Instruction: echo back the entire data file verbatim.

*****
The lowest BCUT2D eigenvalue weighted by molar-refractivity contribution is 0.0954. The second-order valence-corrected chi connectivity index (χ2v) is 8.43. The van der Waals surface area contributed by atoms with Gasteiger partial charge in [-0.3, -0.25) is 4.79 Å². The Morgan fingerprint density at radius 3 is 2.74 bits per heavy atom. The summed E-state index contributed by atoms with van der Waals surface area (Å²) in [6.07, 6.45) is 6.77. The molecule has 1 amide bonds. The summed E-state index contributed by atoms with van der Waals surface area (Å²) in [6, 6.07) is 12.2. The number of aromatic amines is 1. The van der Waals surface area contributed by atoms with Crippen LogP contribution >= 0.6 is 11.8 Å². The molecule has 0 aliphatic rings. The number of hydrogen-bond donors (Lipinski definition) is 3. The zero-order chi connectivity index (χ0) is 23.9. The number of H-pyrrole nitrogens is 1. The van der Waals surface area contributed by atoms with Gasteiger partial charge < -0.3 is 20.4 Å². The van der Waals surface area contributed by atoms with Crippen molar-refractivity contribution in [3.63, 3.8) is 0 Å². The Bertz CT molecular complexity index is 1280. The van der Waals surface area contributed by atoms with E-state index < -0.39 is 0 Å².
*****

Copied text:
The lowest BCUT2D eigenvalue weighted by molar-refractivity contribution is 0.0954. The second-order valence-corrected chi connectivity index (χ2v) is 8.43. The van der Waals surface area contributed by atoms with Gasteiger partial charge in [-0.3, -0.25) is 4.79 Å². The Morgan fingerprint density at radius 3 is 2.74 bits per heavy atom. The summed E-state index contributed by atoms with van der Waals surface area (Å²) in [6.07, 6.45) is 6.77. The molecule has 1 amide bonds. The summed E-state index contributed by atoms with van der Waals surface area (Å²) in [6, 6.07) is 12.2. The number of aromatic amines is 1. The van der Waals surface area contributed by atoms with Crippen LogP contribution >= 0.6 is 11.8 Å². The molecule has 0 aliphatic rings. The number of hydrogen-bond donors (Lipinski definition) is 3. The zero-order chi connectivity index (χ0) is 23.9. The number of H-pyrrole nitrogens is 1. The van der Waals surface area contributed by atoms with Gasteiger partial charge < -0.3 is 20.4 Å². The van der Waals surface area contributed by atoms with Crippen molar-refractivity contribution in [3.63, 3.8) is 0 Å². The Bertz CT molecular complexity index is 1280. The van der Waals surface area contributed by atoms with E-state index < -0.39 is 0 Å².